Review: Sophie’s World (English translation)

Sophie’s World is a novel on philosophy by Jostein Gaarder, a writer from Norway and a former philosophy teacher. It is a thick book, over 400 pages, filled with philosophical lessons between a young girl and an old philosopher. The book I’m reviewing is the English translation by Paulette Moller.

That one day when Sophie Amundsen came home from school was a day that changed her life forever. That was the day when she received her introduction to philosophy and her first big brown envelope that contained her first philosophy lesson. The questions “Who are you?” and “Where does the world come from?” stirred Sophie out of her everyday living and made her aware of the world on an entirely different level. Strange things began happening to her like she would receive postcards from a major in Lebanon, postcards which are actually birthday greetings for his daughter Hilde and a video tape that was recorded in Athens, the way it exactly was a thousand years ago.

I read the book three times before I actually finished it. I thought that the book was just plain boring but I realized that I was approaching it in a very wrong way. Sophie’s World is, in its truest sense, a fiction novel with bits of historical truths embedded here and there. Though the philosophy lessons were an interesting twist to the whole book concept, in the end, it was more interesting to know how Sophie and Alberto Knox, the philosopher, were connected to Hilde and Major Albert Knag. I read it the fourth time using this approach and I just couldn’t put down the book. The conversations between Sophie and Alberto were really engaging and I picked up a few nuggets of wisdom along the way. One of my favorite lines in the whole book is this one by Alberto Knox: “Life is both sad and solemn. We are let into a wonderful world, we meet one another here, greet each other – and wander together for a brief moment. Then we lose each other and disappear as suddenly and unreasonably as we arrived.”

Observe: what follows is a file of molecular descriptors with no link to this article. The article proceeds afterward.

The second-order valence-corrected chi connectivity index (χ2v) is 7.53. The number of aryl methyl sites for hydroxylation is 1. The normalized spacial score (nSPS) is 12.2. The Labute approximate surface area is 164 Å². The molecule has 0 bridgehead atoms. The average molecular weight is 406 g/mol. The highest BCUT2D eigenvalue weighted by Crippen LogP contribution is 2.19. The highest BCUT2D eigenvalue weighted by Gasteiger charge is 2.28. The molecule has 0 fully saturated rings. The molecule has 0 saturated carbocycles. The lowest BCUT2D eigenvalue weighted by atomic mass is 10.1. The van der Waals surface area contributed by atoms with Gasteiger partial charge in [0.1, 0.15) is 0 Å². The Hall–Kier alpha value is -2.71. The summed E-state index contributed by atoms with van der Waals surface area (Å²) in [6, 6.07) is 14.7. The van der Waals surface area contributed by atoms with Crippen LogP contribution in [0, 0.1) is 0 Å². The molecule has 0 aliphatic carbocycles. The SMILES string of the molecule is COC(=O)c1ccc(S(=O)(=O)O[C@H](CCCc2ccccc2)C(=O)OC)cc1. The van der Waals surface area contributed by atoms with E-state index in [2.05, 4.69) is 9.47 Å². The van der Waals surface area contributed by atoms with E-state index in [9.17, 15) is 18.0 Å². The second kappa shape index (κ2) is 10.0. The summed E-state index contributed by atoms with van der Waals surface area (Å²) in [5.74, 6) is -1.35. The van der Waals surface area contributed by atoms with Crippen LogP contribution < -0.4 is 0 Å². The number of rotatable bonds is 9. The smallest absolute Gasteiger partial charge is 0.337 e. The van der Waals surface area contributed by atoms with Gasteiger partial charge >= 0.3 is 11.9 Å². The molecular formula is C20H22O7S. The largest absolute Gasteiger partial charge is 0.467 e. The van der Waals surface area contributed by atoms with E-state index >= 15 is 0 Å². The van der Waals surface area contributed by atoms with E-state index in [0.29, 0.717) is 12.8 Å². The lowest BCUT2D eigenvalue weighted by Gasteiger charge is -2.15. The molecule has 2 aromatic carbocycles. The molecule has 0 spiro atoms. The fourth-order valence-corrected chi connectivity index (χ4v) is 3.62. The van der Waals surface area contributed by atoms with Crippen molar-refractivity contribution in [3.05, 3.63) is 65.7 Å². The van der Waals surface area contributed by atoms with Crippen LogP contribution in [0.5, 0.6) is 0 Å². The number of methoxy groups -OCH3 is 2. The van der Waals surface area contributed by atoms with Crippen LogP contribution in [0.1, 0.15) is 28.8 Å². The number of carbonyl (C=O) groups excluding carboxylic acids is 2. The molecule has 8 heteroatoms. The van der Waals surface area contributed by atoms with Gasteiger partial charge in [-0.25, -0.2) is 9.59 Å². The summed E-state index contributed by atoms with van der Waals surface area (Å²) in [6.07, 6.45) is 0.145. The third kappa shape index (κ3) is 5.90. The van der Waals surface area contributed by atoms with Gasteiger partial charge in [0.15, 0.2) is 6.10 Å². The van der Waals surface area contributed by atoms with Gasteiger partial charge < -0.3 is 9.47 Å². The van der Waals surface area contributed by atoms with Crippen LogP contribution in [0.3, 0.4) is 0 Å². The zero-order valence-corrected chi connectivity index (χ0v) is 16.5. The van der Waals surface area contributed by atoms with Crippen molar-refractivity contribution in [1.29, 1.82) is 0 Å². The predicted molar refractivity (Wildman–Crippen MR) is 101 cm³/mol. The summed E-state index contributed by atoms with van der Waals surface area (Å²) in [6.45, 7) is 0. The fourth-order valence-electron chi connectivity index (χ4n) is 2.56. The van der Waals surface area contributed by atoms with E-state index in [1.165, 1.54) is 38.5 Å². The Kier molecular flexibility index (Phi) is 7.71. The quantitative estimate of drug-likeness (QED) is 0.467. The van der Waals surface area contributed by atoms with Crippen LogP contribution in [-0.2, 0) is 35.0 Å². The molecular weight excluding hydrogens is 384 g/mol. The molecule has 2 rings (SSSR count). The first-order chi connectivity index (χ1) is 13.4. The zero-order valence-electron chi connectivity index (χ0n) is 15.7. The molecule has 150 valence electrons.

The book is such an interesting read even if it took me four tries to finish it. Anyone who feels like they are stuck in the rabbit’s fur, uninterested to know what is going on beyond themselves and their comfort zone should consider reading this. In a way, it is a pusher. It makes you want to get up on your feet, sharpen your senses and just see the whole world in a different way. Just like how Alberto did with Sophie.

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4 Responses

  1. one of my favorite books :)..

  2. One of mine too!

  3. Hello

    Great book. I just want to say what a fantastic thing you are doing! Good luck!

    G’night

  4. Hey, thanks for the encouragement! I need it.

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